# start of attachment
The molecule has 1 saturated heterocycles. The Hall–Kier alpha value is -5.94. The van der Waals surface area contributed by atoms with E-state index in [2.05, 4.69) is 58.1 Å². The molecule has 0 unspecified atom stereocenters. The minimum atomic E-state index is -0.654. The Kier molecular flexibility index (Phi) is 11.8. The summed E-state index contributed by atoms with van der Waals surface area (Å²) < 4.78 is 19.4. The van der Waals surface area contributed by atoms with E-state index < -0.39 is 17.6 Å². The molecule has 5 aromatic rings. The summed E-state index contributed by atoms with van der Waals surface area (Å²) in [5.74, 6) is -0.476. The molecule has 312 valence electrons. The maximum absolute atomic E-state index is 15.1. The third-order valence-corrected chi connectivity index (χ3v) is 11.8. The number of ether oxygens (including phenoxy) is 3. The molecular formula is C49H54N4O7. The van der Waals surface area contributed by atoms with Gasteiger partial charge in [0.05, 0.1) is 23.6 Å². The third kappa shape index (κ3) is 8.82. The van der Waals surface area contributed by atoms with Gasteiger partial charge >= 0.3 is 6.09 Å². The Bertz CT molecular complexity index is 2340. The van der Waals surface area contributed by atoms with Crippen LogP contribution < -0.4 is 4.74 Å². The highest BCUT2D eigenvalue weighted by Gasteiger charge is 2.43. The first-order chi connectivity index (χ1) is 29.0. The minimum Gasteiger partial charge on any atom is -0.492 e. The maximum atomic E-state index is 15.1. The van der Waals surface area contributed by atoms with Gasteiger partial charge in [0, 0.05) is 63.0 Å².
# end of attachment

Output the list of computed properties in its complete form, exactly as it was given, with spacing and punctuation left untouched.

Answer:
The molecule has 1 saturated heterocycles. The Hall–Kier alpha value is -5.94. The van der Waals surface area contributed by atoms with E-state index in [2.05, 4.69) is 58.1 Å². The molecule has 0 unspecified atom stereocenters. The minimum atomic E-state index is -0.654. The Kier molecular flexibility index (Phi) is 11.8. The summed E-state index contributed by atoms with van der Waals surface area (Å²) < 4.78 is 19.4. The van der Waals surface area contributed by atoms with E-state index < -0.39 is 17.6 Å². The molecule has 5 aromatic rings. The summed E-state index contributed by atoms with van der Waals surface area (Å²) in [5.74, 6) is -0.476. The molecule has 312 valence electrons. The maximum absolute atomic E-state index is 15.1. The third-order valence-corrected chi connectivity index (χ3v) is 11.8. The number of ether oxygens (including phenoxy) is 3. The molecular formula is C49H54N4O7. The van der Waals surface area contributed by atoms with Gasteiger partial charge in [0.05, 0.1) is 23.6 Å². The third kappa shape index (κ3) is 8.82. The van der Waals surface area contributed by atoms with Gasteiger partial charge >= 0.3 is 6.09 Å². The Bertz CT molecular complexity index is 2340. The van der Waals surface area contributed by atoms with Crippen LogP contribution < -0.4 is 4.74 Å². The highest BCUT2D eigenvalue weighted by Gasteiger charge is 2.43. The first-order chi connectivity index (χ1) is 29.0. The minimum Gasteiger partial charge on any atom is -0.492 e. The maximum atomic E-state index is 15.1. The van der Waals surface area contributed by atoms with Gasteiger partial charge in [0, 0.05) is 63.0 Å².